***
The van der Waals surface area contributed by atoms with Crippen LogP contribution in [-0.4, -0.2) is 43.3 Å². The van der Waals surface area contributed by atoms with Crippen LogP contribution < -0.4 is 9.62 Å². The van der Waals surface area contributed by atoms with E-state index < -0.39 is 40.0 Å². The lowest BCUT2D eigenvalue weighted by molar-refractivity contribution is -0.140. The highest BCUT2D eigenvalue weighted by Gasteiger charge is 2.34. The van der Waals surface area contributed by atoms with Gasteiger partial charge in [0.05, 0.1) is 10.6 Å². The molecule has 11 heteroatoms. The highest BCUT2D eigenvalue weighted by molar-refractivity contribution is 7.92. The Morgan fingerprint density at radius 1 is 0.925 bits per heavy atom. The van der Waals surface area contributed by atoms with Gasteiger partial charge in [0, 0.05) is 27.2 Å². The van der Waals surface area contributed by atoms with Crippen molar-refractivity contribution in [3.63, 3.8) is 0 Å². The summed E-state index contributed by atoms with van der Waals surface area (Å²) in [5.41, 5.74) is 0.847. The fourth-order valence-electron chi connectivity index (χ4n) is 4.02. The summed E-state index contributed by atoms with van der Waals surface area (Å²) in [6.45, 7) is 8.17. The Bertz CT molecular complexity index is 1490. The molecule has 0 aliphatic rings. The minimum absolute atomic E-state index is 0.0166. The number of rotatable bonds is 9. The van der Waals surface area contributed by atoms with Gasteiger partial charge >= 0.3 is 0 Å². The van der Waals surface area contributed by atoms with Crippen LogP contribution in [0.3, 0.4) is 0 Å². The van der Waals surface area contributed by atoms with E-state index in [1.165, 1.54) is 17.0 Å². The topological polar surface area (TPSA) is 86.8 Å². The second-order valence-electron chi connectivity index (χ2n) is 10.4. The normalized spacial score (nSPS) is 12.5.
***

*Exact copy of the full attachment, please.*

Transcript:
The van der Waals surface area contributed by atoms with Crippen LogP contribution in [-0.4, -0.2) is 43.3 Å². The van der Waals surface area contributed by atoms with Crippen LogP contribution < -0.4 is 9.62 Å². The van der Waals surface area contributed by atoms with E-state index < -0.39 is 40.0 Å². The lowest BCUT2D eigenvalue weighted by molar-refractivity contribution is -0.140. The highest BCUT2D eigenvalue weighted by Gasteiger charge is 2.34. The van der Waals surface area contributed by atoms with Gasteiger partial charge in [0.05, 0.1) is 10.6 Å². The molecule has 11 heteroatoms. The highest BCUT2D eigenvalue weighted by molar-refractivity contribution is 7.92. The Morgan fingerprint density at radius 1 is 0.925 bits per heavy atom. The van der Waals surface area contributed by atoms with Gasteiger partial charge in [0, 0.05) is 27.2 Å². The van der Waals surface area contributed by atoms with Crippen molar-refractivity contribution in [3.63, 3.8) is 0 Å². The summed E-state index contributed by atoms with van der Waals surface area (Å²) in [5.41, 5.74) is 0.847. The fourth-order valence-electron chi connectivity index (χ4n) is 4.02. The summed E-state index contributed by atoms with van der Waals surface area (Å²) in [6.45, 7) is 8.17. The Bertz CT molecular complexity index is 1490. The molecule has 0 aliphatic rings. The minimum absolute atomic E-state index is 0.0166. The number of rotatable bonds is 9. The van der Waals surface area contributed by atoms with Gasteiger partial charge >= 0.3 is 0 Å². The van der Waals surface area contributed by atoms with Crippen LogP contribution in [0.3, 0.4) is 0 Å². The van der Waals surface area contributed by atoms with E-state index in [1.165, 1.54) is 17.0 Å². The topological polar surface area (TPSA) is 86.8 Å². The second-order valence-electron chi connectivity index (χ2n) is 10.4. The normalized spacial score (nSPS) is 12.5.